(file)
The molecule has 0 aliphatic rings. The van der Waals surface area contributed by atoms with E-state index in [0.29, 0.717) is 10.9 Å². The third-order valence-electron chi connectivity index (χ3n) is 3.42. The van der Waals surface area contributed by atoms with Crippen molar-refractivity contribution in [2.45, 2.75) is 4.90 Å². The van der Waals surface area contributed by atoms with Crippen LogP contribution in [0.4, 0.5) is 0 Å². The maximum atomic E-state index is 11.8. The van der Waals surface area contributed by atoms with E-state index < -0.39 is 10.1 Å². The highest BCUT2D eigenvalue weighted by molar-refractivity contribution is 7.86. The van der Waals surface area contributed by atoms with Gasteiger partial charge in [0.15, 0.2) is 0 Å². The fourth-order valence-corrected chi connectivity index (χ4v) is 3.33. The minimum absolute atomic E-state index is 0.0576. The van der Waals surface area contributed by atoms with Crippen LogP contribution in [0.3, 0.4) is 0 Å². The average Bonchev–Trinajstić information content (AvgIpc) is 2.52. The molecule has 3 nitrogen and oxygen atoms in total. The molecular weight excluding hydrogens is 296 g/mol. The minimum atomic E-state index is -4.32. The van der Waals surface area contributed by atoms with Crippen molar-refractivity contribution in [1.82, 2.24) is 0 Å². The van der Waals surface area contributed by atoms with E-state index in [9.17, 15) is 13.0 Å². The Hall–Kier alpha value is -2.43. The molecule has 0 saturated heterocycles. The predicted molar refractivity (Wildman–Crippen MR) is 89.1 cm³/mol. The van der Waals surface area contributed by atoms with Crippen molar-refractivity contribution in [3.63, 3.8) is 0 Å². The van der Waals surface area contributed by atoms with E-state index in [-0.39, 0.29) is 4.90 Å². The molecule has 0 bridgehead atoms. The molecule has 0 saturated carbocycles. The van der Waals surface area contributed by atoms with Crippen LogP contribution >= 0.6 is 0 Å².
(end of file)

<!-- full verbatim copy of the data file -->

The molecule has 0 aliphatic rings. The van der Waals surface area contributed by atoms with E-state index in [0.29, 0.717) is 10.9 Å². The third-order valence-electron chi connectivity index (χ3n) is 3.42. The van der Waals surface area contributed by atoms with Crippen molar-refractivity contribution in [2.45, 2.75) is 4.90 Å². The van der Waals surface area contributed by atoms with Crippen LogP contribution in [0.4, 0.5) is 0 Å². The maximum atomic E-state index is 11.8. The van der Waals surface area contributed by atoms with E-state index < -0.39 is 10.1 Å². The highest BCUT2D eigenvalue weighted by molar-refractivity contribution is 7.86. The van der Waals surface area contributed by atoms with Gasteiger partial charge in [0.15, 0.2) is 0 Å². The fourth-order valence-corrected chi connectivity index (χ4v) is 3.33. The minimum absolute atomic E-state index is 0.0576. The van der Waals surface area contributed by atoms with Crippen LogP contribution in [0.3, 0.4) is 0 Å². The average Bonchev–Trinajstić information content (AvgIpc) is 2.52. The molecule has 3 nitrogen and oxygen atoms in total. The molecular weight excluding hydrogens is 296 g/mol. The minimum atomic E-state index is -4.32. The van der Waals surface area contributed by atoms with Crippen molar-refractivity contribution in [1.82, 2.24) is 0 Å². The van der Waals surface area contributed by atoms with E-state index in [9.17, 15) is 13.0 Å². The Hall–Kier alpha value is -2.43. The molecule has 0 saturated heterocycles. The predicted molar refractivity (Wildman–Crippen MR) is 89.1 cm³/mol. The van der Waals surface area contributed by atoms with Crippen molar-refractivity contribution in [3.63, 3.8) is 0 Å². The van der Waals surface area contributed by atoms with E-state index in [-0.39, 0.29) is 4.90 Å². The molecule has 0 bridgehead atoms. The molecule has 0 saturated carbocycles. The van der Waals surface area contributed by atoms with Crippen LogP contribution >= 0.6 is 0 Å².